Sears 1Q loss narrows on reduced expenses

Associated Press

Hoffman Estates, Ill. — Sears’ first-quarter loss narrowed though sales continue to slide as the retailer prepares the roll-out of its real-estate investment trust this week to raise cash.

Sears Holdings Corp. said that it expects the real estate investment trust that it is forming, Seritage Growth Properties, will be declared effective by the Securities & Exchange Commission this week.

Sears is planning to sell and lease back about 235 properties, most of them Sears and Kmart stores, to the REIT. The company expects $2.6 billion in proceeds. The transaction also includes the purchase of interest in its joint ventures. The chain closed more than 200 Sears and Kmart stores in 2014.

In April Sears struck three real estate transactions, including getting $150 million from a joint venture with mall operator Macerich. It also has deals with General Growth Properties Inc. and Simon Property Group Inc.

Sears is trying to extract value from its real estate holdings and replenish its cash as it tries to turn around its long-suffering business.

Its stock rose nearly 3 percent in Monday premarket trading, though it continued to struggle at its stores.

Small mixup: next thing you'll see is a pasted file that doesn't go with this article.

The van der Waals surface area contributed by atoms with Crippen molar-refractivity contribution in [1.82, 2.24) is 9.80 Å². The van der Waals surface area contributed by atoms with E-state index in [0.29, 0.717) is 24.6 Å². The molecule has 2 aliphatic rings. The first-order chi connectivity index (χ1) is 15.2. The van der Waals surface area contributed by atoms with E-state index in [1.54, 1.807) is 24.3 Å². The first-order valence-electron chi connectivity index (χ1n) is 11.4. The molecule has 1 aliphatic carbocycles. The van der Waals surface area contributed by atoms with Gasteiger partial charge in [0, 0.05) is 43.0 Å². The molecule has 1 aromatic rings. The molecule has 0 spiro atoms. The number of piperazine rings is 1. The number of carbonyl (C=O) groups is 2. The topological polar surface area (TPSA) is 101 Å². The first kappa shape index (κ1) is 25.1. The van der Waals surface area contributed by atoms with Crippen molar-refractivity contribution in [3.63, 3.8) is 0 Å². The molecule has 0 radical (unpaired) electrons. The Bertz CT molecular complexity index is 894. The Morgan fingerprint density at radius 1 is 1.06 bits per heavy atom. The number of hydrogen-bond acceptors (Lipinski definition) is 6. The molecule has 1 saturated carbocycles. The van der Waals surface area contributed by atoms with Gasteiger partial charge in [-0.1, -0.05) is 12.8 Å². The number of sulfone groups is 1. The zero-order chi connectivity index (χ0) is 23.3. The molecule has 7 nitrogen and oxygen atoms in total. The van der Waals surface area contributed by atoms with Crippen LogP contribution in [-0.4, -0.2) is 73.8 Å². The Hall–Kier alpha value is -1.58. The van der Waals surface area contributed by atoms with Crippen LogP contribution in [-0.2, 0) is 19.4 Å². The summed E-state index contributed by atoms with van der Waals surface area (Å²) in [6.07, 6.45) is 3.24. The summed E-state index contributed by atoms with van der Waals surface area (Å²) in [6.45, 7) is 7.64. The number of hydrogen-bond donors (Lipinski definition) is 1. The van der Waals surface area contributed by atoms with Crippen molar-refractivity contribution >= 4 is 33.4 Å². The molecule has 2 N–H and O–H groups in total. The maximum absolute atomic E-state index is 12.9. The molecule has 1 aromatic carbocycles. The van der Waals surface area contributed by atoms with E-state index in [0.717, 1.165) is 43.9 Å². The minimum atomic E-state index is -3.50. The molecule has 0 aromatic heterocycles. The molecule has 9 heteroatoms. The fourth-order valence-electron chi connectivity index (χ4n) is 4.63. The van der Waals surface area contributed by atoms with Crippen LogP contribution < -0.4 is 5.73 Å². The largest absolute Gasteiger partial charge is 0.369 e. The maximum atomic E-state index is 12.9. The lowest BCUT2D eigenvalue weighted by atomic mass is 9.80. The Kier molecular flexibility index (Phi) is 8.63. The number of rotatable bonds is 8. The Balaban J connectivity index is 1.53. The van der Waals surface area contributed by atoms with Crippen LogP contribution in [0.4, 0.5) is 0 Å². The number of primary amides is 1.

Sears’ stores experienced softness in consumer electronics, clothing, home appliances, lawn and garden and Sears Auto Centers. Kmart had weaker sales of consumer electronics, grocery and household, clothing and drugstore items.

The Hoffman Estates, Illinois, company — which runs Sears and Kmart stores — lost $303 million, or $2.85 per share. Losses, adjusted for one-time gains and costs, were $2 per share. That compares with a loss of $402 million, or $3.79 per share, a year earlier.

Selling and administrative expenses declined to $1.68 billion from $2.09 billion.

Revenue fell to $5.88 billion from $7.88 billion.

Sales at Sears domestic locations open at least a year dropped 14.5 percent, while sales at Kmart domestic locations open at least a year declined 7 percent.

Shares of the company gained $1.16, or 2.9 percent, to $41.90 before the market opened.